Nelson Mandela once said: “Education is the most powerful weapon which you can use to change the world.” Inspired by such words from his idol, Scottish Widows cover and protection marketing director Nick Kirwan is passionate about rebuilding consumers' faith in financial services.
He is regularly working with the ABI to try to help the industry avoid the banana skins that have left the reputation of financial services battered and bruised. Over the course of his 26-year career in protection, Kirwan says consumers' needs have changed little but their trust in providers and advisers has fallen through the floor.
“The biggest single issue facing the industry, head and shoulders above any other, is restoring consumer confidence and trust. Whenever something goes wrong, whether it is pensions or investments, people say 'oh, it's that lot again'. When they read a negative article two months later, they cannot remember which company it was or whether it was an IFA or a direct salesman and we have got to get our house in order.”
Kirwan also faces other battles closer to home. He is regularly fighting his children for the remote control of the family's high-tech flying saucer. A self-confessed gadget shop junkie,it is a toss-up who enjoys Christmas more, the adults or the children, in the Kirwan household. “I am very lucky I have got boys. I am a freak for gadgets and can buy lots of thing on the pretext that they are for them.”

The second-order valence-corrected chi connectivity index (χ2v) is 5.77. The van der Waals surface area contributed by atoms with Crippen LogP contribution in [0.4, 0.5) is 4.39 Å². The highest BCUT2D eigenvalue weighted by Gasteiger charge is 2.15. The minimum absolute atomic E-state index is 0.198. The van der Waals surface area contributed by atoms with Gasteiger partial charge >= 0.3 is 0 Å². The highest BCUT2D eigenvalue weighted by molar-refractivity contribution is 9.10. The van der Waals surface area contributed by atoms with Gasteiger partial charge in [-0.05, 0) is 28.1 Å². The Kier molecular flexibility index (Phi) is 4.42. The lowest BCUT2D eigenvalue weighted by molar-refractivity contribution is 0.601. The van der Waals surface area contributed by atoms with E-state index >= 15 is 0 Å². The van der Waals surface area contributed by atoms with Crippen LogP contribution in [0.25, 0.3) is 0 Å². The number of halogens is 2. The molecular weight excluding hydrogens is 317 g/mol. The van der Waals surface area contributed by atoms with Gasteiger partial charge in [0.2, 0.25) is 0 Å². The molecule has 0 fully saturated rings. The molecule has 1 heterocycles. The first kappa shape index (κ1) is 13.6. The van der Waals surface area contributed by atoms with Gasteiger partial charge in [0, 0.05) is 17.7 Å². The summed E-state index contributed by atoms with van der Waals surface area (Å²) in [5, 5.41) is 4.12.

He remembers his days as a direct salesman at Sun Life of Canada and has carried with him a need for a customer focus throughout his career. This has motivated Kirwan to devote a lot of his time to the ABI and a lot of his commitments are centred on educating consumers about the protection gap. How does he compete with the more publicised savings gap, though?
“The protection gap is very much linked to the savings gap and a lot of work has been done on how much needs to be spent to close this. The calculations are subjective but the gap is enormous. We are not protecting ourselves enough.”
He stresses that a savings gap of £27bn means that for many people, if they lost their job or where unable to work through illness, they would have insufficient savings to cover their outgoings, let alone any longer-term income protection. “If we just had no savings, that would be bad enough but we have become a nation of debtors, with personal debt passing through the £1tn mark this year. Many people with protection are just covering their mortgage but still need to pay the bills or credit card debts.”
Perhaps more alarmingly, despite the strength of the property market in recent years, over 20 per cent of the nation's debt is non-mortgage and is typically more expensive credit and store card debt, he says.
But Kirwan stresses that it is not all doom and gloom in the world of protection. As chairman of the ABI's critical-illness committee, he helped oversee the introduction of a standardised list of illness definitions, enabling consumers to compare different companies' offerings more easily.